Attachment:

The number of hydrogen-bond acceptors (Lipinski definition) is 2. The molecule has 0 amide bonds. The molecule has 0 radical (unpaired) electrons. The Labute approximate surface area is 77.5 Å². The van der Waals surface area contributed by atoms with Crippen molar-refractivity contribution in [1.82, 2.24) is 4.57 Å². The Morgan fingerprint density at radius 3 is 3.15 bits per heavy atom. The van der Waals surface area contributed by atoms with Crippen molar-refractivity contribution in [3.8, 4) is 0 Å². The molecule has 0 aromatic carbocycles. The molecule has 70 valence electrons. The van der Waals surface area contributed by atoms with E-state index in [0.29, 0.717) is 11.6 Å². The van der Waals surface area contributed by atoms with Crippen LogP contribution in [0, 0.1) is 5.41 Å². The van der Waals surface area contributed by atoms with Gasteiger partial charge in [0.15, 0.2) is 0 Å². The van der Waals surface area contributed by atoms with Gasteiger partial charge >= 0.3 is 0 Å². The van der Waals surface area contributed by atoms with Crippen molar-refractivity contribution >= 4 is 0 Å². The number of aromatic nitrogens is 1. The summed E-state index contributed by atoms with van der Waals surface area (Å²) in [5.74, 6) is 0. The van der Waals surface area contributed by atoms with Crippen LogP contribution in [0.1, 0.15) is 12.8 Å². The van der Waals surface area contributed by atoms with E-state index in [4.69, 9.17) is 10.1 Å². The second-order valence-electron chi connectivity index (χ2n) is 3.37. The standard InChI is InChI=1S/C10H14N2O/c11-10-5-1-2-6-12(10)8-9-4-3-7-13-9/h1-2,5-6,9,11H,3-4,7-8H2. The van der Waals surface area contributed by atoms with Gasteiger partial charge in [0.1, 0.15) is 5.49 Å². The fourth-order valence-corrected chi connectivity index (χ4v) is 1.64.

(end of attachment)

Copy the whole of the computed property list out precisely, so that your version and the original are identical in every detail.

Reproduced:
The number of hydrogen-bond acceptors (Lipinski definition) is 2. The molecule has 0 amide bonds. The molecule has 0 radical (unpaired) electrons. The Labute approximate surface area is 77.5 Å². The van der Waals surface area contributed by atoms with Crippen molar-refractivity contribution in [1.82, 2.24) is 4.57 Å². The Morgan fingerprint density at radius 3 is 3.15 bits per heavy atom. The van der Waals surface area contributed by atoms with Crippen molar-refractivity contribution in [3.8, 4) is 0 Å². The molecule has 0 aromatic carbocycles. The molecule has 70 valence electrons. The van der Waals surface area contributed by atoms with E-state index in [0.29, 0.717) is 11.6 Å². The van der Waals surface area contributed by atoms with Crippen LogP contribution in [0, 0.1) is 5.41 Å². The van der Waals surface area contributed by atoms with Gasteiger partial charge in [0.15, 0.2) is 0 Å². The van der Waals surface area contributed by atoms with Gasteiger partial charge >= 0.3 is 0 Å². The van der Waals surface area contributed by atoms with Crippen molar-refractivity contribution >= 4 is 0 Å². The number of aromatic nitrogens is 1. The summed E-state index contributed by atoms with van der Waals surface area (Å²) in [5.74, 6) is 0. The van der Waals surface area contributed by atoms with Crippen LogP contribution in [0.1, 0.15) is 12.8 Å². The van der Waals surface area contributed by atoms with E-state index in [4.69, 9.17) is 10.1 Å². The second-order valence-electron chi connectivity index (χ2n) is 3.37. The standard InChI is InChI=1S/C10H14N2O/c11-10-5-1-2-6-12(10)8-9-4-3-7-13-9/h1-2,5-6,9,11H,3-4,7-8H2. The van der Waals surface area contributed by atoms with Gasteiger partial charge in [0.1, 0.15) is 5.49 Å². The fourth-order valence-corrected chi connectivity index (χ4v) is 1.64.